I found Paul on Twitter. When I asked if he wanted to be interviewed, he was concerned that he wasn’t notable enough. He’s got a cool setup, though, so it’s safe to declare that notoriety doesn’t necessarily correlate with setup interestingness. Paul’s a proud Arch/Xfce user. While I don’t have the stomach for a rolling release, I’m a fellow Xfce fan.
- Who are you, and what do you do?
My name is Paul. I’m a software developer from the UK and a recent convert to Linux.
Why do you use Linux?
Initially it was just to get off Windows. I used XP for years and ended up hating it, so when Vista launched to poor reviews, I switched to Mac OS X. Three years later I bought a cheap netbook while traveling and it came with XP. After a depressing few months back on Windows, I tentatively installed Ubuntu 10.04.
Ubuntu was a revelation: all the benefits of a Unix-like OS but without Apple’s hardware lock-in. And it was free! I gradually became more interested in open source and the ideas behind free software. I also found Linux to be an ideal development environment. These are the things that have kept me on Linux.
What distribution do you run on your main desktop/laptop?
I’ve been running Arch Linux for the past two years. My netbook ground to a halt after I upgraded to Ubuntu 12.04 so I needed a new distro — something with fewer bells and whistles that could run on low-spec hardware.
I’d read about Arch and its focus on minimalism, so I decided to give it a go. Installation was a slow and painful process, but once up and running Arch is surprisingly easy to maintain. It’s super lightweight, extremely stable, and really well-documented. Plus, I’m completely sold on rolling releases now.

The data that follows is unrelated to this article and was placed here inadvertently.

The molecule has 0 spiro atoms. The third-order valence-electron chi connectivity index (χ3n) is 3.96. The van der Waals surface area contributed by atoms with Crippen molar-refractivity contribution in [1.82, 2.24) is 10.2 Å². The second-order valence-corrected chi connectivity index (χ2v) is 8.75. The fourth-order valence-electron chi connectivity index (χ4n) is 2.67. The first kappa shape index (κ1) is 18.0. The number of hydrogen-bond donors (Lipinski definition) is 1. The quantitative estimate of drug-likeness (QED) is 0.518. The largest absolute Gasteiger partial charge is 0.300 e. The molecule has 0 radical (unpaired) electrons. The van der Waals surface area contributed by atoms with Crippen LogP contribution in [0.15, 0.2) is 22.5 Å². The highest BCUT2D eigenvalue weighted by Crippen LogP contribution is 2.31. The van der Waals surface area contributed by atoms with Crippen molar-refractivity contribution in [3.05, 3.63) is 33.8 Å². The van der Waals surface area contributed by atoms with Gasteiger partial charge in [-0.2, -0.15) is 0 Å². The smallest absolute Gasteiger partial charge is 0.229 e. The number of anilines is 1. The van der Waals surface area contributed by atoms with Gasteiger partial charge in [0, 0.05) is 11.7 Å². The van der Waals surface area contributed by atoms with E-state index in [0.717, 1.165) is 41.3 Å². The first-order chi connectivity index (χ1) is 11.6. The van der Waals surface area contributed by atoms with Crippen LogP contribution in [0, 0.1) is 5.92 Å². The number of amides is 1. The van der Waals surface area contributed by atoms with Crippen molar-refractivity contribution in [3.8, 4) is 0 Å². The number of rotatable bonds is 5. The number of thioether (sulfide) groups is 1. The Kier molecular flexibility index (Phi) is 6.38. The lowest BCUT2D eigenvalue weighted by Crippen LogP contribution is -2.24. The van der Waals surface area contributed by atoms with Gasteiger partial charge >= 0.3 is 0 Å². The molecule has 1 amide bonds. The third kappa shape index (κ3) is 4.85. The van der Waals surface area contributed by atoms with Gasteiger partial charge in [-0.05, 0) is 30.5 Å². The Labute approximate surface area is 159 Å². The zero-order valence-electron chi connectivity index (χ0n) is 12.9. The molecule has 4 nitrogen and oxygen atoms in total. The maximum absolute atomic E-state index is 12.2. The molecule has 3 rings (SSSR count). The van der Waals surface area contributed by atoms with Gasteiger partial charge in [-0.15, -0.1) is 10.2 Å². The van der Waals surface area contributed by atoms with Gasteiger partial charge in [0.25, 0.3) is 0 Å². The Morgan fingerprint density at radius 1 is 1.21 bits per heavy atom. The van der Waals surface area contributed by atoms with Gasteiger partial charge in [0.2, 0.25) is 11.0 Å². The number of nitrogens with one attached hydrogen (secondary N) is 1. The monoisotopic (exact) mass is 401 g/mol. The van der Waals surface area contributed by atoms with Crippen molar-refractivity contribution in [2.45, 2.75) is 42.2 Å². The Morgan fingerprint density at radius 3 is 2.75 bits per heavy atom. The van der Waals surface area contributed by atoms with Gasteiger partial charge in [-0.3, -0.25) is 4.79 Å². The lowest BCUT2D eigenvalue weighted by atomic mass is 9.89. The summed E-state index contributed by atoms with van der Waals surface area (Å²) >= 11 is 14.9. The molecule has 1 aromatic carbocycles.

What desktop environment do you use and why do you use it?
Since moving to Arch I’ve been using Xfce 4.10. I initially tried Openbox (inspired by CrunchBang), but the novelty of building an entire desktop from scratch quickly wore off. Xfce strikes a nice balance between simplicity and functionality. It stays out of your way and doesn’t drain your system resources. I can’t imagine going back to a GNOME-based desktop.
What one piece of software do you depend upon with this distribution? Why is it so important?
Probably the only thing specific to Arch is pacman, the package manager. It typifies Arch’s simple approach (I never understood why Ubuntu came with apt-get, Software Center and Synaptic) and makes updating the system quick and easy rather than a chore. I should also mention the ArchWiki, which is an invaluable resource.
Day to day, I spend most of my time switching between a text editor (Sublime Text or Vim), a browser (usually Chromium), and the terminal. I use gPodder and DeaDBeeF for downloading and playing podcasts and occasionally fire up Inkscape or GIMP for graphics stuff.
What kind of hardware do you run this setup on?
A 13" Acer Aspire laptop with dual 1.7GHz Core i5 processors, 4GB RAM and a 500GB hard drive. It came with Windows 8 which I took great pleasure in relegating to a tiny partition.
Will you share a screenshot of your desktop?
Sure, although there’s not much to see. It’s Xfce with the Greybird GTK theme and Elementary icons. The wallpaper is a photo of my friend’s dog (now deceased).
Interview conducted March 10, 2014